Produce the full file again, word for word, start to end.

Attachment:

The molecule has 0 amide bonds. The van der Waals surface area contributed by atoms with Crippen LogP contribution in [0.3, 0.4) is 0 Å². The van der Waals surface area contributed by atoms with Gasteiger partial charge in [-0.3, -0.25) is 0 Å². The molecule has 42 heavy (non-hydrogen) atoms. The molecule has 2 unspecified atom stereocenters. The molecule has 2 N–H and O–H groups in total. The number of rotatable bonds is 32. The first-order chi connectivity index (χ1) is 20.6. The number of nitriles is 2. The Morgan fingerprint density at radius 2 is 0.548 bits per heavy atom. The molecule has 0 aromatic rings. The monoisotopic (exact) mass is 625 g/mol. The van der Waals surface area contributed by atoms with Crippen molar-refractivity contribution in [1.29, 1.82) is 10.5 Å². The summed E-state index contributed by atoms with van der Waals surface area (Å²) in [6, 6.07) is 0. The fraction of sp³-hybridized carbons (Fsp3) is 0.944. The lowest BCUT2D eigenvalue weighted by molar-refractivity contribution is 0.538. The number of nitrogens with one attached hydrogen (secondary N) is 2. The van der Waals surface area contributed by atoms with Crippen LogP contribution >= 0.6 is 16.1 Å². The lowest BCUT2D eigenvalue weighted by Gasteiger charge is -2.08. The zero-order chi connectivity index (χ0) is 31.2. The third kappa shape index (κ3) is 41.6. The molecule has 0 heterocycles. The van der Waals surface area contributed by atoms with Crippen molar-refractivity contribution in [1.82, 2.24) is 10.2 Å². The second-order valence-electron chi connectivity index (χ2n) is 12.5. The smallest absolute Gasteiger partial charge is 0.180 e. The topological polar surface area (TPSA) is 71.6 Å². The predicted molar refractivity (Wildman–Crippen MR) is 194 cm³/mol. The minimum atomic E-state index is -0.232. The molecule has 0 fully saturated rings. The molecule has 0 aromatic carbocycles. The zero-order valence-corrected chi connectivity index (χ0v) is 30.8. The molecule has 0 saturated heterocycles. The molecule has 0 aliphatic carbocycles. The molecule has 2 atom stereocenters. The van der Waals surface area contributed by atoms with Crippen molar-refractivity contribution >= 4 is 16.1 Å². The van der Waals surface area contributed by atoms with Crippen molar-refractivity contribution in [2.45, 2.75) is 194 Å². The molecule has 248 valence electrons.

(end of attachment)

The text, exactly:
The molecule has 0 amide bonds. The van der Waals surface area contributed by atoms with Crippen LogP contribution in [0.3, 0.4) is 0 Å². The van der Waals surface area contributed by atoms with Gasteiger partial charge in [-0.3, -0.25) is 0 Å². The molecule has 42 heavy (non-hydrogen) atoms. The molecule has 2 unspecified atom stereocenters. The molecule has 2 N–H and O–H groups in total. The number of rotatable bonds is 32. The first-order chi connectivity index (χ1) is 20.6. The number of nitriles is 2. The Morgan fingerprint density at radius 2 is 0.548 bits per heavy atom. The molecule has 0 aromatic rings. The monoisotopic (exact) mass is 625 g/mol. The van der Waals surface area contributed by atoms with Crippen molar-refractivity contribution in [1.29, 1.82) is 10.5 Å². The summed E-state index contributed by atoms with van der Waals surface area (Å²) in [6, 6.07) is 0. The fraction of sp³-hybridized carbons (Fsp3) is 0.944. The lowest BCUT2D eigenvalue weighted by molar-refractivity contribution is 0.538. The number of nitrogens with one attached hydrogen (secondary N) is 2. The van der Waals surface area contributed by atoms with Crippen LogP contribution >= 0.6 is 16.1 Å². The lowest BCUT2D eigenvalue weighted by Gasteiger charge is -2.08. The zero-order chi connectivity index (χ0) is 31.2. The third kappa shape index (κ3) is 41.6. The molecule has 0 heterocycles. The van der Waals surface area contributed by atoms with Crippen molar-refractivity contribution in [1.82, 2.24) is 10.2 Å². The second-order valence-electron chi connectivity index (χ2n) is 12.5. The smallest absolute Gasteiger partial charge is 0.180 e. The topological polar surface area (TPSA) is 71.6 Å². The predicted molar refractivity (Wildman–Crippen MR) is 194 cm³/mol. The minimum atomic E-state index is -0.232. The molecule has 0 fully saturated rings. The molecule has 0 aromatic carbocycles. The zero-order valence-corrected chi connectivity index (χ0v) is 30.8. The molecule has 0 saturated heterocycles. The molecule has 0 aliphatic carbocycles. The molecule has 2 atom stereocenters. The van der Waals surface area contributed by atoms with Crippen molar-refractivity contribution >= 4 is 16.1 Å². The van der Waals surface area contributed by atoms with Crippen molar-refractivity contribution in [2.45, 2.75) is 194 Å². The molecule has 248 valence electrons.